Sociologists say the Japanese are more sparing with praise than people in many other cultures, in part because the society has put a premium on formality and understated communication. Compared with the United States, with its large immigrant population, there's a greater sense here of a homogenous culture where feelings don't need to be stated because people share an implicit understanding.
"I sometimes find I have a difficult time with Western people who immediately say, "You have nice shoes,' " says Mariko Fujiwara, a sociologist with Hakuhodo Institute of Life and Living, a think tank. "If a Japanese did that, you'd often think the person lacked tact or was even insincere."
Explicit compliments can be embarrassing in a Japanese setting, sociologists add. A boss who praises his employee in public, for instance, is setting that worker apart from his or her colleagues in a country where group identity is very important. Co-workers may interpret the boss' action to mean they're not doing as well, leading to division and envy. In extreme cases, being singled out can result in bullying and charges you've become the boss' pet.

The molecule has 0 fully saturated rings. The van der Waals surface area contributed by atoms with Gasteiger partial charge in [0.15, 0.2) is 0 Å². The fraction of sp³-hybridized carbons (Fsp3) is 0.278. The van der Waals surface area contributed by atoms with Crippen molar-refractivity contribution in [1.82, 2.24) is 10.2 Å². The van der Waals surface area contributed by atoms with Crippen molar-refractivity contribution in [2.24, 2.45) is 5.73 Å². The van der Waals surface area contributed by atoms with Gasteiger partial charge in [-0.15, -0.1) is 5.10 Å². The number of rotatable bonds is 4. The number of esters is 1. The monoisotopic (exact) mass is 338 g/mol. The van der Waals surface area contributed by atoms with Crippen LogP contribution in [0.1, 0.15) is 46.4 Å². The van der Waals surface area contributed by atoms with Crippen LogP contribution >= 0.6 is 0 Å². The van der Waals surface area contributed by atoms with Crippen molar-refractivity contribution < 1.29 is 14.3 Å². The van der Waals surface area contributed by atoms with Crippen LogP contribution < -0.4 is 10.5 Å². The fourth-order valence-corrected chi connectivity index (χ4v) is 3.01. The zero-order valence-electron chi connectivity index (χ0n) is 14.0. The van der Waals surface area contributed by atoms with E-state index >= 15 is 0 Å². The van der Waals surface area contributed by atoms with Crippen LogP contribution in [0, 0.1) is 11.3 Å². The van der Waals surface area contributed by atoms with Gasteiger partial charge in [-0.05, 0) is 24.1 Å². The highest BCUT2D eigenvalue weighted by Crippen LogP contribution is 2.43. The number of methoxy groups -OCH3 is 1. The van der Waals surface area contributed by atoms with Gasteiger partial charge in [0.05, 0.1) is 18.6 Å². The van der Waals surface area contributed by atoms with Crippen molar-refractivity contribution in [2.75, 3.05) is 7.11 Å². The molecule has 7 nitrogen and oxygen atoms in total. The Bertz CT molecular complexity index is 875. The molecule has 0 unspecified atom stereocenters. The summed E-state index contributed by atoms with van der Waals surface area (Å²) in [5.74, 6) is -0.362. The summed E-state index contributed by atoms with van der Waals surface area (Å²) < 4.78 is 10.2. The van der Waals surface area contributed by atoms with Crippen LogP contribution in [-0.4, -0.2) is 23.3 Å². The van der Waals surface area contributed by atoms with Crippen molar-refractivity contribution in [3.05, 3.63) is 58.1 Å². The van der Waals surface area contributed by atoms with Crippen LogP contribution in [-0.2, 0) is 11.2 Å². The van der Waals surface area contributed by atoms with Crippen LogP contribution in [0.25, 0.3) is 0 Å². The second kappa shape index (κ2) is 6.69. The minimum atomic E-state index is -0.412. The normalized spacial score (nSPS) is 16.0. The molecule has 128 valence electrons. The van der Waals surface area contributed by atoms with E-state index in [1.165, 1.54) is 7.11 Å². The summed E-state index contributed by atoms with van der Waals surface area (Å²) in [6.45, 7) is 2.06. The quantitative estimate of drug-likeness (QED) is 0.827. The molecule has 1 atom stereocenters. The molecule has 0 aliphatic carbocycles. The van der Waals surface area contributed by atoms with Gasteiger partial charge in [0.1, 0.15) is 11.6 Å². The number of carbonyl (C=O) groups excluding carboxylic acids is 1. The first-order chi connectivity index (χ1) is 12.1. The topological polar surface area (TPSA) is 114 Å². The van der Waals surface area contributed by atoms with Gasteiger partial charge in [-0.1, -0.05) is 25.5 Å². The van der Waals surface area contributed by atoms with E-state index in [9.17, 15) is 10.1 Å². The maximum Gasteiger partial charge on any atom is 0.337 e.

On a personal level, of course, social niceties are important and welcome, as they are in any culture. In Japan, however, they tend to be expressed in more formulaic and less personal ways, social scientists say.
But Tobe, for one, believes these traditions no longer serve Japan well. "Japanese hold back their feelings too much," the student says. "It's a real shame. They should express themselves more."
Flatterers Koyama and Mizuno say they got the inspiration for their business while attending a cram school for job hunters. The two realized they had several things in common. Neither could find a job despite attending prestigious Waseda and Keio universities, respectively. And both had a bit of the showman in them and enjoyed making people feel good.
They also realized that their friends who managed to land jobs in such a difficult market often felt lousy, racked by guilt that their classmates weren't sharing their good fortune. If even the winners felt such stress, they reasoned, there must be real demand for some morale boosting _ giving rise to their Flattery Co.
"We especially like complimenting tense salary men and students awaiting exam results," Koyama says. "They really need it. And helping them makes us feel good."